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is that, in the members of a sentence, where ta things are compared or contrasted with one another; where either a resemblance, or an opposition, is intended to be expressed ; some resemblance; in the larm guage and construction, should be preserved. For when the things themselves correspond to each other, we naturally expect to find a similar correspondence in the words.

Our British gardeners, instead of humouring na. ture, love to deviate from it as much as possible.

I have observed of late the style of some great ministers, very much to exceed that of any other productions.

The old may inform the young; and the young may apimate those who are advanced in life.

The account is generally. balanced; for what we are losers on the one hand, we gain on the other.

The laughers will be for those who have most wit; the serious part of mankind, for those who have most reason on their side.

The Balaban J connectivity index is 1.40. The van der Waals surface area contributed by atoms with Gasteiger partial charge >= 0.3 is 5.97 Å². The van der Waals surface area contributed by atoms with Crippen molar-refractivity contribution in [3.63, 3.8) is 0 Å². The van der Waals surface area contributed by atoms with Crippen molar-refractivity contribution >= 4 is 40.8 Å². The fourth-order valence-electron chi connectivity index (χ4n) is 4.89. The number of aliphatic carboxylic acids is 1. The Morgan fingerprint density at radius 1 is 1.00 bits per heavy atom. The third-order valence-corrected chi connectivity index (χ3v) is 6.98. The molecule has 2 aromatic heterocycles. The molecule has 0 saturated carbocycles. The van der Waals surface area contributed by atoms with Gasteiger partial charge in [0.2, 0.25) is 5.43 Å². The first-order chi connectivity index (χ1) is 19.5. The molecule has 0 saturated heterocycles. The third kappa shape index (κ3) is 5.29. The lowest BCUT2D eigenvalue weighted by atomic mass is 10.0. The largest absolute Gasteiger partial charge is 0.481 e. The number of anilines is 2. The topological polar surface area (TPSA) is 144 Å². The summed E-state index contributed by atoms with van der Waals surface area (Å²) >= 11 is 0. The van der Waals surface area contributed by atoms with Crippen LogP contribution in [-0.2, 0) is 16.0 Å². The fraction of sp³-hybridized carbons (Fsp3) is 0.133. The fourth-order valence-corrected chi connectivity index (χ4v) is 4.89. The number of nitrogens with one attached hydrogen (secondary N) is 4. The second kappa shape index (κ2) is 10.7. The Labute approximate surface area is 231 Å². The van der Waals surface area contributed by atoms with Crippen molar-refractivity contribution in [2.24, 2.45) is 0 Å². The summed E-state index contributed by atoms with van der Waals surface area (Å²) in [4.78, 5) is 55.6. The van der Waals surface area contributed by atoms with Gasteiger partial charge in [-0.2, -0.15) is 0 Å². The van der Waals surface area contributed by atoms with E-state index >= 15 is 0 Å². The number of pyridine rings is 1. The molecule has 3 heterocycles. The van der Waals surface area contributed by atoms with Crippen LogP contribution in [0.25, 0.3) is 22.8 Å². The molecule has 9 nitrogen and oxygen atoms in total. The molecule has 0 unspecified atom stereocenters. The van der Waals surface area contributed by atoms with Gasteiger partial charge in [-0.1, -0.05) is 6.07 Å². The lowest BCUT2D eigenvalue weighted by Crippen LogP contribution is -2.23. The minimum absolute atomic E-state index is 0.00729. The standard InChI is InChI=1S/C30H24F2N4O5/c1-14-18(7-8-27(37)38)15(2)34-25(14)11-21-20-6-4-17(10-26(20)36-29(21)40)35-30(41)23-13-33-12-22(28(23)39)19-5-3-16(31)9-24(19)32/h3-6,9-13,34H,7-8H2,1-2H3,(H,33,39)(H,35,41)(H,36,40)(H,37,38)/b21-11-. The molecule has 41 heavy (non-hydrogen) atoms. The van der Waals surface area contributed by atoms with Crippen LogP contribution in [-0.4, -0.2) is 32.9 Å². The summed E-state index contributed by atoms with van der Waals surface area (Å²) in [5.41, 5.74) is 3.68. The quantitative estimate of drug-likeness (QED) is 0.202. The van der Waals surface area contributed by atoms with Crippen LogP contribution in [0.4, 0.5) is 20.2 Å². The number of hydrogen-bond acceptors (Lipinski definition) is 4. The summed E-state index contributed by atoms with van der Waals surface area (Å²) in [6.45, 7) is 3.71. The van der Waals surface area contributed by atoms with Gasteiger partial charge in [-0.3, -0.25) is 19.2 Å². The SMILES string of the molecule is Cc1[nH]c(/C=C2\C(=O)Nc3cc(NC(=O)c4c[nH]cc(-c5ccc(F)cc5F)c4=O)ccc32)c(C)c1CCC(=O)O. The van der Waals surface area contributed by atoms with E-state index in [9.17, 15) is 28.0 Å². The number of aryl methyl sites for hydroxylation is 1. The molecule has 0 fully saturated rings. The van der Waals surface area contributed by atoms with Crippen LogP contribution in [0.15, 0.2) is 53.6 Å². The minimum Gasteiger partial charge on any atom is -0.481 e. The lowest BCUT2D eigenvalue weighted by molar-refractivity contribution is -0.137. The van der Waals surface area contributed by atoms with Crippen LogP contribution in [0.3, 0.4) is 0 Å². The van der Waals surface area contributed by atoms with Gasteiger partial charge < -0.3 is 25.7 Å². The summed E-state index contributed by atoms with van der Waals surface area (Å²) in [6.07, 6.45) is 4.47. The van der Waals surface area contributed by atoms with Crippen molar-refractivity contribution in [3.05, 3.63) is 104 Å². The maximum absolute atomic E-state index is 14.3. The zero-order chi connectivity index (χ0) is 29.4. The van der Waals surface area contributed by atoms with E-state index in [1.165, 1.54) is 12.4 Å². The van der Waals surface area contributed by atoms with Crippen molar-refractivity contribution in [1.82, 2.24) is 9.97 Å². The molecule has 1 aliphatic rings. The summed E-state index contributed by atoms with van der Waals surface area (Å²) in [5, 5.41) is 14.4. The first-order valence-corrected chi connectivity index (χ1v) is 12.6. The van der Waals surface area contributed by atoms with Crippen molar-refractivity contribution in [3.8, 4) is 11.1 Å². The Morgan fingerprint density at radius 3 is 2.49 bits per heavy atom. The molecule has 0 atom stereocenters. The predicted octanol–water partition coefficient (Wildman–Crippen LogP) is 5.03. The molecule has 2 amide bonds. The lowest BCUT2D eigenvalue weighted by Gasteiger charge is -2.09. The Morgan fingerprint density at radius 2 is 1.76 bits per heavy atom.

If men of eminence are exposed to censure on the one hand, they are as much liable to fattery on the other. If they receive reproaches which are not due to them, they likewise receive praises which they do not deserve.

He can bribe, but he is not able to seduce. He can buy, but he has not the power of gaining. He can lie, but no one is deceived by him.

He embraced the cause of liberty faintly, and pursued it without resolution; he grew tired of it, when he had much to hope; and

gave

it up, when there was no, ground for apprehension.

There may remain a suspicion that we overrate the greatness of his genius, in the same manner as bodies appear more gigantic, on account of their being disproportioned and misshapen.

SECT. VII.

The seventh rule for promoting the strength and effect of sentences, is, to attend to the harmony and casy flow of the words and members.

SOBERMINDEDNESS suits the present state of man.